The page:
Industrial production rose in June by the most in four months, signaling U.S. manufacturing is improving heading into the second half of the year.
Output at factories, mines and utilities climbed 0.3%, the biggest advance since February, after being little changed in May, a Federal Reserve report showed today in Washington. The gain matched the median forecast of 86 economists surveyed by Bloomberg. Manufacturing, which makes up 75% of total output, increased more than projected.
Lean inventories and increased automobile sales are helping to offset softer overseas markets this year and the effects of broad U.S. government budget cuts and higher taxes. A pickup in demand and sustained production gains would help bolster expansion in the world’s largest economy.
“Manufacturing has been kind of a slow grind,” said Richard Moody, chief economist at Regions Financial Corp. in Birmingham, Alabama, who correctly projected the gain in production. “We expect activity to pick up over the second half of the year. It’s not going to be gangbusters growth, but it’s at least going to be better than what we saw over the last two to three months.”
Estimates in the Bloomberg survey ranged from drop of 0.2% to an increase of 0.7%.
The cost of living rose in June by the most in four months as gasoline prices increased, a sign inflation is advancing toward the Federal Reserve’s goal, another report today showed. The consumer-price index increased 0.5% after a 0.1% gain the prior month, according to Labor Department figures. The median forecast in a Bloomberg survey called for a 0.3% rise.
Stocks fell as investors watched earnings from Coca-Cola Co. to Goldman Sachs Group Inc. The Standard & Poor’s 500 Index declined 0.1% to 1,680.32 at 9:46 a.m. in New York after closing at a record yesterday.
Manufacturing, which accounts for about 12% of the economy, increased 0.3%, also the best performance in four months, after a 0.2% rise in May that was larger than previously estimated. Economists projected a 0.2% increase, according to the Bloomberg survey median.
Production of machinery, including computers and electronic products, increased 1.5% last month after dropping 0.7% in May. Applied Materials Inc., the largest seller of machinery used in the production of semiconductors and flat- screen displays, expects industry spending to pick up next year as chipmakers boost output to meet demand for mobile-device parts.
Competition among smartphone providers is driving demand for more advanced parts and improvement in the machines that make them, Chief Executive Officer Mike Splinter said at a July 8 analyst briefing in San Francisco.
The Fed’s report today also showed motor vehicle production rose 1.3% in June following a 0.5% increase the month before. Factory output excluding production of vehicles and parts advanced 0.2% for a second month.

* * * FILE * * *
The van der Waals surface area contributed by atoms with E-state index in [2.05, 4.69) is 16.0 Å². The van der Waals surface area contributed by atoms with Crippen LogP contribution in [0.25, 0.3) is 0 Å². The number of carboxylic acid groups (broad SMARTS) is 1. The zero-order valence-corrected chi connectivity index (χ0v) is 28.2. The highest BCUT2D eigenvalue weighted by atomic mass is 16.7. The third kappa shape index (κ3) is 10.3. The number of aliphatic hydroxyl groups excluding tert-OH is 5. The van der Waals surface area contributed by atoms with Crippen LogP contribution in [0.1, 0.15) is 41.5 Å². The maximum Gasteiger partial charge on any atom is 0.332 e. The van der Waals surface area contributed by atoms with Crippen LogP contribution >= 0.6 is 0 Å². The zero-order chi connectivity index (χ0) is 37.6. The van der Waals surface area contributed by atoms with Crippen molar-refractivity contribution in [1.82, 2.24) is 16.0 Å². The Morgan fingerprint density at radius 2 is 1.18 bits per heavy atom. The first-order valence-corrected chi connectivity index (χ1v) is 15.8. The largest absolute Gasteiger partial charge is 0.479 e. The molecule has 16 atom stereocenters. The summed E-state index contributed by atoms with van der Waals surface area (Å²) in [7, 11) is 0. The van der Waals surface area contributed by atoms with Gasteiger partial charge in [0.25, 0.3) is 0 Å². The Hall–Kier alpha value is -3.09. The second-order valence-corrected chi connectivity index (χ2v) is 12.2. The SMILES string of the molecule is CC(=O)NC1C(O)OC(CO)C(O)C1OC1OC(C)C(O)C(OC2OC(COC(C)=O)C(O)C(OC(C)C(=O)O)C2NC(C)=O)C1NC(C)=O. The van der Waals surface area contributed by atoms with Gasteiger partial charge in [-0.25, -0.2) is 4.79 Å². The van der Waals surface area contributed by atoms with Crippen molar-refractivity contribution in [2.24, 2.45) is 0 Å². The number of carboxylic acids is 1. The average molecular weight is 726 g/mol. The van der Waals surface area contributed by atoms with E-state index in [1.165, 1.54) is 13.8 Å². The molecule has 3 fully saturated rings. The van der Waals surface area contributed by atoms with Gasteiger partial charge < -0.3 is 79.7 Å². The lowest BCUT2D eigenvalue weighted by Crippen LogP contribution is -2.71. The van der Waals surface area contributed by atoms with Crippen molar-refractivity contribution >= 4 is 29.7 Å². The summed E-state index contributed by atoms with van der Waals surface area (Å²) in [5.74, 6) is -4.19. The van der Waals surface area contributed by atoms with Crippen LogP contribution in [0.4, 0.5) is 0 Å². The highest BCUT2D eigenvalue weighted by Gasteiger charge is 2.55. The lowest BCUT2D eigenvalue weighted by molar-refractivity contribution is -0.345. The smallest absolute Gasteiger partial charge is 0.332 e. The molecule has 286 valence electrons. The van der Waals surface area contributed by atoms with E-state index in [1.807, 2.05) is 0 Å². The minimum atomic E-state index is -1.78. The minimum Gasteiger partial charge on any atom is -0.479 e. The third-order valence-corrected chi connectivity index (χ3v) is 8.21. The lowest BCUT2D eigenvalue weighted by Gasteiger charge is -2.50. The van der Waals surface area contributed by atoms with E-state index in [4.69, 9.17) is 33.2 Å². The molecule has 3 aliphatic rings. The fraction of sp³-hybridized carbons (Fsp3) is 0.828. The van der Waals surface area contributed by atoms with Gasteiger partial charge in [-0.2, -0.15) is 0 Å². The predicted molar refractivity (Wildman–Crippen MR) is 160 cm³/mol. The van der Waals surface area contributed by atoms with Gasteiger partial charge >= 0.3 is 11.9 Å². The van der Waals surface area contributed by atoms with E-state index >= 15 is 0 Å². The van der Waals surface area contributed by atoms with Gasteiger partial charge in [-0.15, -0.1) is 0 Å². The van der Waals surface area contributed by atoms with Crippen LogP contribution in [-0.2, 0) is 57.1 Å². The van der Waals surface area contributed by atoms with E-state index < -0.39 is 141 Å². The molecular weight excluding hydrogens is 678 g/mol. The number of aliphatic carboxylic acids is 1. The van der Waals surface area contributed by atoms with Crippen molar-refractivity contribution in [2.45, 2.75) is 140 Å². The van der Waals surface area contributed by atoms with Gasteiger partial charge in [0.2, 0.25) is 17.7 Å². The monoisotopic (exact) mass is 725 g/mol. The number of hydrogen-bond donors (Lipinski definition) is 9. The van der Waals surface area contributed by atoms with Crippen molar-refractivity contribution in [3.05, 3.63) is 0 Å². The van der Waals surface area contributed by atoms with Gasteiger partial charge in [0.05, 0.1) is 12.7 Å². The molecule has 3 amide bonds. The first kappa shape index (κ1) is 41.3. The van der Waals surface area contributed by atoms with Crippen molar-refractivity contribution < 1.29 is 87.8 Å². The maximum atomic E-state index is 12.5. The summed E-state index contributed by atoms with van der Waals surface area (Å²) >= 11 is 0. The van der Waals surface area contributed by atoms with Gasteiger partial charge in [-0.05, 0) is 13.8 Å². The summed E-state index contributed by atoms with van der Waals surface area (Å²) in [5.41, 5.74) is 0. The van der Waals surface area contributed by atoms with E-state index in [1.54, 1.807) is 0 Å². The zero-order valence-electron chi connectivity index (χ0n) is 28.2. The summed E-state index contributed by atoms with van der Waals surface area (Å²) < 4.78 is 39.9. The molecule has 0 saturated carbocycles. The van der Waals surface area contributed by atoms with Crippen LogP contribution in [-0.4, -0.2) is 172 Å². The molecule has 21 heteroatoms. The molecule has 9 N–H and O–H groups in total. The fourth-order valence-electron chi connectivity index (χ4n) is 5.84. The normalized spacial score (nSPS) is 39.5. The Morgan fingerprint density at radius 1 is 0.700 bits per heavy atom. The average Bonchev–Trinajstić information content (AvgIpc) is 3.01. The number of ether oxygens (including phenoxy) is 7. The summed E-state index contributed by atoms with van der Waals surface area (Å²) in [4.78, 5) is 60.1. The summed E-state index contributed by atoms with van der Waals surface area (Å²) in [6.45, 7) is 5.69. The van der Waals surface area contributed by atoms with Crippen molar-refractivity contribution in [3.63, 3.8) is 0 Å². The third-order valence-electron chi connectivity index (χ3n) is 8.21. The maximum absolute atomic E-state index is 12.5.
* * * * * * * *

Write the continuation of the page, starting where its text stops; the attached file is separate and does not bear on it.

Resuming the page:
The automobile industry has been a bright spot for the economy, with the vehicle sales rate surging to 15.9 million in June, its best monthly pace since November 2007, according to data from Ward’s Automotive Group.
Utility production dropped 0.1% in June after falling 2.8% the previous month.
Projected industrial natural gas usage is expected to increase by 2.2% this year, according to a short-term energy outlook from the U.S. Energy Information Administration, reflecting economic gains and continued, historically low prices for the commodity that have helped support the manufacturing industry.
Assembly lines turned out 0.5% more consumer goods in June and 0.5% more business equipment.
Capacity utilization, a measure of efficiency, climbed to 77.8% from 77.7% the month before, today’s Fed report showed.
Mining output, which includes oil drillings, increased 0.8% after climbing 0.4% in May.
A regional report yesterday showed manufacturing extended gains into July. The Federal Reserve Bank of New York’s general economic index climbed to 9.5, the highest since February, from 7.8 in June. Readings greater than zero signal expansion in the index, which covers New York, northern New Jersey and southern Connecticut.
Slower-growing foreign markets may still temporarily crimp export-related activity at U.S. factories. The International Monetary Fund projects China’s growth will be 7.8% in 2013, down from an 8% April forecast, and the 17-country euro area will shrink 0.6% as the economies of France, Italy and Spain contract.
Alcoa Inc., the largest U.S. aluminum producer, reported second-quarter adjusted earnings that beat analysts’ estimates after a better-than-expected performance at its unit that supplies components to aerospace and power companies.
The New York-based company expects “continued pressure on prices and demand in North American industrial products and European industrial products,” while auto demand is expected to remain strong, chief financial officer William Oplinger said in a July 8 conference call. “The economy in general is recovering slowly, with different speeds in Europe as well as in the U.S.”